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The 'new normal' calls us to protect each other as we worship

Ushers take on added roles to ensure safety and protection of parishioners during COVID-19

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St. Joseph Parish, Miami Beach, put signs on the floor and on the pews to let parishioners konw where they could sit, in keeping with the required social distancing.

Photographer: DIANELYS RODRIGUEZ | LVC

St. Joseph Parish, Miami Beach, put signs on the floor and on the pews to let parishioners konw where they could sit, in keeping with the required social distancing.

MIAMI | Church ushers do much more these days than offer welcoming smiles. They have taken on great responsibility and work of organization to ensure the longed-for return to the house of God.

After the long quarantine imposed by COVID-19, Archbishop Thomas Wenski authorized the celebration of Masses with the congregation, but with restrictions, beginning the weekend of May 30 and 31.

Gipsy Lodos, whose task is to shape the "new normal" at St. Joseph Church, Miami Beach, welcomes the faithful to Mass June 7, 2020, by making sure they sanitize their hands.

Photographer: DIANELYS RODRIGUEZ | LVC

Gipsy Lodos, whose task is to shape the "new normal" at St. Joseph Church, Miami Beach, welcomes the faithful to Mass June 7, 2020, by making sure they sanitize their hands.

At the conclusion of Mass, ushers at St. Joseph Church, Miami Beach, disinfect the church with the products indicated by the "new normal" for the reopening of churches.

Photographer: DIANELYS RODRIGUEZ | LVC

At the conclusion of Mass, ushers at St. Joseph Church, Miami Beach, disinfect the church with the products indicated by the "new normal" for the reopening of churches.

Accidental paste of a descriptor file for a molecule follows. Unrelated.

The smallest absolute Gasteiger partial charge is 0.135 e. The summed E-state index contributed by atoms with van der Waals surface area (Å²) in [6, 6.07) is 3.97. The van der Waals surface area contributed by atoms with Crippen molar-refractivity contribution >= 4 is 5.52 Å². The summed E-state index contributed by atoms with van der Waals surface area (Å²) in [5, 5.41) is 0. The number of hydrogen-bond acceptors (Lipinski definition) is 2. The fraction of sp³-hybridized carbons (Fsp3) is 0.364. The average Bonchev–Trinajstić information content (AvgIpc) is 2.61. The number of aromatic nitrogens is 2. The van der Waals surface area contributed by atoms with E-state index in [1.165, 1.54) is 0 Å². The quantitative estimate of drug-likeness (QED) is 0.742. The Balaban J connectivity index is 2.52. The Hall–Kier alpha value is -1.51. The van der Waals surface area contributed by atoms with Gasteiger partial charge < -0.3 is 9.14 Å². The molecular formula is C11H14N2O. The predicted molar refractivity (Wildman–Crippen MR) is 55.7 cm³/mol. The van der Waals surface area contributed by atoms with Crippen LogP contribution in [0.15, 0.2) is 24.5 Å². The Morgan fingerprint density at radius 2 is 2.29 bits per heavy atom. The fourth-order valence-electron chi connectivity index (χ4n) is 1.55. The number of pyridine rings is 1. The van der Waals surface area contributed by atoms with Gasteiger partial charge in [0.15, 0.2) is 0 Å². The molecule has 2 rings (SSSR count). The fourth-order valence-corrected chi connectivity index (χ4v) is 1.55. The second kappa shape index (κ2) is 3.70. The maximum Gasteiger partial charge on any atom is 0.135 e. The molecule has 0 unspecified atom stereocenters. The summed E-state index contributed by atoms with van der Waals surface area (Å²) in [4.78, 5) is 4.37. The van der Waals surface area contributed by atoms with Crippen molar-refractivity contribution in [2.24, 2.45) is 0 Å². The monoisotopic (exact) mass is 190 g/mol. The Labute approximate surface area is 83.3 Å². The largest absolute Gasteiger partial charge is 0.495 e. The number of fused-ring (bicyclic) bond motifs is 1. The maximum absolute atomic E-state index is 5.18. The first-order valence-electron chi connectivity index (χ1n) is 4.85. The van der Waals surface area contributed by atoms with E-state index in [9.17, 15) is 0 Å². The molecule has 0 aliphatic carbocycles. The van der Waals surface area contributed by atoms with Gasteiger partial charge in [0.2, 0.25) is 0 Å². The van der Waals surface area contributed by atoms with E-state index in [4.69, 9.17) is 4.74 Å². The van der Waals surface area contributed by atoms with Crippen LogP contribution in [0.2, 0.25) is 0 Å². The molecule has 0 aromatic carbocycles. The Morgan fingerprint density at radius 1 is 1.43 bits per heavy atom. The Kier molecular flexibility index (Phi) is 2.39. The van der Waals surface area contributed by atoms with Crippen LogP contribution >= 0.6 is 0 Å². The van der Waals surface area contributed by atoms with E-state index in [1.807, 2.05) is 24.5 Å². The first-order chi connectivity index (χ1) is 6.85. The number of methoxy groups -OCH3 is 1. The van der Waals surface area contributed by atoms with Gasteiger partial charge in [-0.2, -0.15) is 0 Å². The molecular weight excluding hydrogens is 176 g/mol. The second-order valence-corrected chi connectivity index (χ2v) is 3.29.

At St. Joseph Church, Miami Beach, green crosses on the floor indicate the places in the pews where people are allowed to sit, in keeping with the norms established for the re-opening of churches.

Photographer: DIANELYS RODRIGUEZ | LVC

At St. Joseph Church, Miami Beach, green crosses on the floor indicate the places in the pews where people are allowed to sit, in keeping with the norms established for the re-opening of churches.

As hosts par excellence, the ushers have had to rethink their traditional roles within the church and prepare themselves to take on other supportive roles, to create a safer environment at all the services in keeping with the guidelines set by the archbishop.

La Voz Católica interviewed the coordinators of these hospitality ministers during the first Sunday Masses following the reopening of St. Joseph Church, in Miami Beach.

Caridad Barillas, pastoral assistant and coordinator for all the ministries, including the ushers, said that with the new safety regulations, "the ushers, as always, welcome the people or families who come to the church. However, now they must apply hand sanitizing gel to everyone at the entrance door and verify that each one is wearing a mask."

When visitors enter the vestibule, two ushers assign them to the location from which they will participate in the Mass, and then two others guide them to their seats, which are marked and spaced to observe social distancing.